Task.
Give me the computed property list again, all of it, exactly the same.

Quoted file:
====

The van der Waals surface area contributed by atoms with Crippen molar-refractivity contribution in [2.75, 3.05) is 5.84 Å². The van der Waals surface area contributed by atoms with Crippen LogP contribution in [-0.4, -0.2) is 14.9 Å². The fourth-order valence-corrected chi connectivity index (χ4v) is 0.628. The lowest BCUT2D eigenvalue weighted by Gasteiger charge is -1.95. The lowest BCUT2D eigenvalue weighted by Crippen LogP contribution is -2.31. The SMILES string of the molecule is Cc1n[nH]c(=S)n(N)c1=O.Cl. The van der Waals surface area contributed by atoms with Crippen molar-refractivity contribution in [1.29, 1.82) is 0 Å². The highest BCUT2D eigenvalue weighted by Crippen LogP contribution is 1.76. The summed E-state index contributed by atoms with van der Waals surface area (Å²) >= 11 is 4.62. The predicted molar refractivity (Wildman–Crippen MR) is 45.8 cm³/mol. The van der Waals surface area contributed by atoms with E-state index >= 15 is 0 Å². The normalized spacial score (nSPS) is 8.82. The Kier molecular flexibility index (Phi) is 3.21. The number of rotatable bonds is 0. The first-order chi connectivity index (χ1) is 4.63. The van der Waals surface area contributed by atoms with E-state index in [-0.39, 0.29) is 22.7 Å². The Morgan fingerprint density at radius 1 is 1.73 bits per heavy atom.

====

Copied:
The van der Waals surface area contributed by atoms with Crippen molar-refractivity contribution in [2.75, 3.05) is 5.84 Å². The van der Waals surface area contributed by atoms with Crippen LogP contribution in [-0.4, -0.2) is 14.9 Å². The fourth-order valence-corrected chi connectivity index (χ4v) is 0.628. The lowest BCUT2D eigenvalue weighted by Gasteiger charge is -1.95. The lowest BCUT2D eigenvalue weighted by Crippen LogP contribution is -2.31. The SMILES string of the molecule is Cc1n[nH]c(=S)n(N)c1=O.Cl. The van der Waals surface area contributed by atoms with Crippen molar-refractivity contribution in [1.29, 1.82) is 0 Å². The highest BCUT2D eigenvalue weighted by Crippen LogP contribution is 1.76. The summed E-state index contributed by atoms with van der Waals surface area (Å²) >= 11 is 4.62. The predicted molar refractivity (Wildman–Crippen MR) is 45.8 cm³/mol. The van der Waals surface area contributed by atoms with E-state index >= 15 is 0 Å². The normalized spacial score (nSPS) is 8.82. The Kier molecular flexibility index (Phi) is 3.21. The number of rotatable bonds is 0. The first-order chi connectivity index (χ1) is 4.63. The van der Waals surface area contributed by atoms with E-state index in [-0.39, 0.29) is 22.7 Å². The Morgan fingerprint density at radius 1 is 1.73 bits per heavy atom.